[6] Ockendon, J.R. and Tayler, A.B. The dynamics of a current collection system for an electric locomotive. Proc. Roy. Soc. London A, 322 (1971), 447-468. (doi:10.1098/rspa.1971.0078)

[7] Revuz, D. Markov Chains, 2nd edn. North-Holland, Amsterdam, 1984.


Prior distributions for stochastic matrices
Dr. J.P. Gosling

Right-stochastic matrices are used in the modelling of Markov processes (transition matrices) and of misclassification proportions (confusion matrices). The key property of these square matrices is that all the elements are non-negative and each row sums to one. If we consider the problem of estimating these probabilities from a Bayesian standpoint, we should model our prior beliefs about the matrices before we observe any data. We are interested in constructing sensible probability distributions that can be used to encapsulate beliefs about such structured matrices and compare the properties of the distributions and their effects when exposed to data. This research strand draws heavily on the modelling approaches adopted for compositional data and we are also interested in extending our findings to accommodate doubly-stochastic matrices (both rows and columns sun to one).


Accounting for uncertainty in the building blocks of statistical inference
Dr. J.P. Gosling

All mathematical representations of inference and estimation are approximations. It can be shown that the Bayesian approach to inference is perfect under some strong assumptions about rationality, consistency of judgements and the representativeness of the joint distribution of the data and model parameters. Concentrating on the final assumption, effort needs to be made by statisticians to make sure that their choices for likelihoods, summary statistics, prior distributions, etc. are adequately representative of reality. When making these choices, the statistician often has many options that could work well, but they will often pick the most computationally convenient. In this project, we aim to investigate these choices and the impact that accounting for this additional uncertainty may have. To achieve this, we will investigate accommodating uncertainty in probability functions and likelihood-free approaches such as Bayes linear and ABC methods.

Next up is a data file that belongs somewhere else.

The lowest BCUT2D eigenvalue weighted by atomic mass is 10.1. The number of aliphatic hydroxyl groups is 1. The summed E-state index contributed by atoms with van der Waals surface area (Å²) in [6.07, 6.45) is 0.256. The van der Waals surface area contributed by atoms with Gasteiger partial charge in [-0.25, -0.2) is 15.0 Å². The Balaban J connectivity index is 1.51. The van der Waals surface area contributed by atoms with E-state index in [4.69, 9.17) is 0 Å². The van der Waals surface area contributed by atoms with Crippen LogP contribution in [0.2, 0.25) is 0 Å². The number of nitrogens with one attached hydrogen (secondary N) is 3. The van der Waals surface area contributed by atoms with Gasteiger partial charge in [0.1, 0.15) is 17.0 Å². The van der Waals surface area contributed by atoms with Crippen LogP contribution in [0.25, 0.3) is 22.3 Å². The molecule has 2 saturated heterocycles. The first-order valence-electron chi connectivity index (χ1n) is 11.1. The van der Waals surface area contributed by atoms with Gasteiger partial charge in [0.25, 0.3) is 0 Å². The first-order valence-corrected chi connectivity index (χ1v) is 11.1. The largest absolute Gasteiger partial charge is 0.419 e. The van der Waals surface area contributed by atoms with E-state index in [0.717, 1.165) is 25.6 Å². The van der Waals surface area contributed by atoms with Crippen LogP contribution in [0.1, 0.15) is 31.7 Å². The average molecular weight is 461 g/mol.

Modelling asymmetric decision problems
Dr. P. Thwaites

The oldest graphical model for the representation & analysis of multistage decision problems under uncertainty is the decision tree. Unfortunately trees can get very complicated, and cannot be read explicitly for their conditional independence structure. Influence Diagrams (IDs - the decision-theoretic analogue of Bayesian Networks) have been used to combat the complexity issue, but many decision problems are asymmetric in the sense that different decisions can result in different choices in the future, and although decision trees handle this readily, IDs do not adapt easily to these sorts of problems.

There have been many attempts to adapt IDs for use with asymmetric decision problems, or to develop techniques which use both IDs and decision trees. There have also been several new structures suggested. A good overview of these developments is given in Bielza & Shenoy (1999), where it is noted that none of the methods available is consistently better than the others. The Chain Event Graph (CEG) of Smith & Thwaites (2006 onwards) has recently been used to model asymmetric decision problems, and appears to be an ideal graphical model for these types of problem. This project focuses on developing a formal semantics for decision CEGs, creating efficient algorithms for determining optimal decision strategies, and assessing CEGs against the currently available methods.